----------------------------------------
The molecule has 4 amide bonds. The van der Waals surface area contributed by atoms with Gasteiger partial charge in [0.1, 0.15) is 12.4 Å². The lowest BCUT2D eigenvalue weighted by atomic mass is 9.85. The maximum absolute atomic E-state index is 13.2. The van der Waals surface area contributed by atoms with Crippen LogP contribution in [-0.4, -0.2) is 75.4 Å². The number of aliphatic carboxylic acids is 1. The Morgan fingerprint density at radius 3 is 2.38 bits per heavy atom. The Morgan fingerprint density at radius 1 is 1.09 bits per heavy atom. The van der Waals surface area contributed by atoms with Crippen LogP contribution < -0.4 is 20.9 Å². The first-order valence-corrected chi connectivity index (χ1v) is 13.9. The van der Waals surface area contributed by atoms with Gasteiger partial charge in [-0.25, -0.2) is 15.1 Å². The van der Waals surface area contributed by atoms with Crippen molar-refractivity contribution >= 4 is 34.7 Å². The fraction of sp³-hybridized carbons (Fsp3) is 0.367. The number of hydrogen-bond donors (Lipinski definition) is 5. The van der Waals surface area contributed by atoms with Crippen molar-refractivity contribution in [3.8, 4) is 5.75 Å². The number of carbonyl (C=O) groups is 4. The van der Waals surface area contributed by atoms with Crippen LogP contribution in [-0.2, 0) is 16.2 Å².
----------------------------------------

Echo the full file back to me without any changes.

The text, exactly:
The molecule has 4 amide bonds. The van der Waals surface area contributed by atoms with Gasteiger partial charge in [0.1, 0.15) is 12.4 Å². The lowest BCUT2D eigenvalue weighted by atomic mass is 9.85. The maximum absolute atomic E-state index is 13.2. The van der Waals surface area contributed by atoms with Crippen LogP contribution in [-0.4, -0.2) is 75.4 Å². The number of aliphatic carboxylic acids is 1. The Morgan fingerprint density at radius 3 is 2.38 bits per heavy atom. The Morgan fingerprint density at radius 1 is 1.09 bits per heavy atom. The van der Waals surface area contributed by atoms with Crippen LogP contribution < -0.4 is 20.9 Å². The first-order valence-corrected chi connectivity index (χ1v) is 13.9. The van der Waals surface area contributed by atoms with Gasteiger partial charge in [-0.25, -0.2) is 15.1 Å². The van der Waals surface area contributed by atoms with Crippen molar-refractivity contribution >= 4 is 34.7 Å². The fraction of sp³-hybridized carbons (Fsp3) is 0.367. The number of hydrogen-bond donors (Lipinski definition) is 5. The van der Waals surface area contributed by atoms with Crippen molar-refractivity contribution in [3.8, 4) is 5.75 Å². The number of carbonyl (C=O) groups is 4. The van der Waals surface area contributed by atoms with Crippen LogP contribution in [-0.2, 0) is 16.2 Å².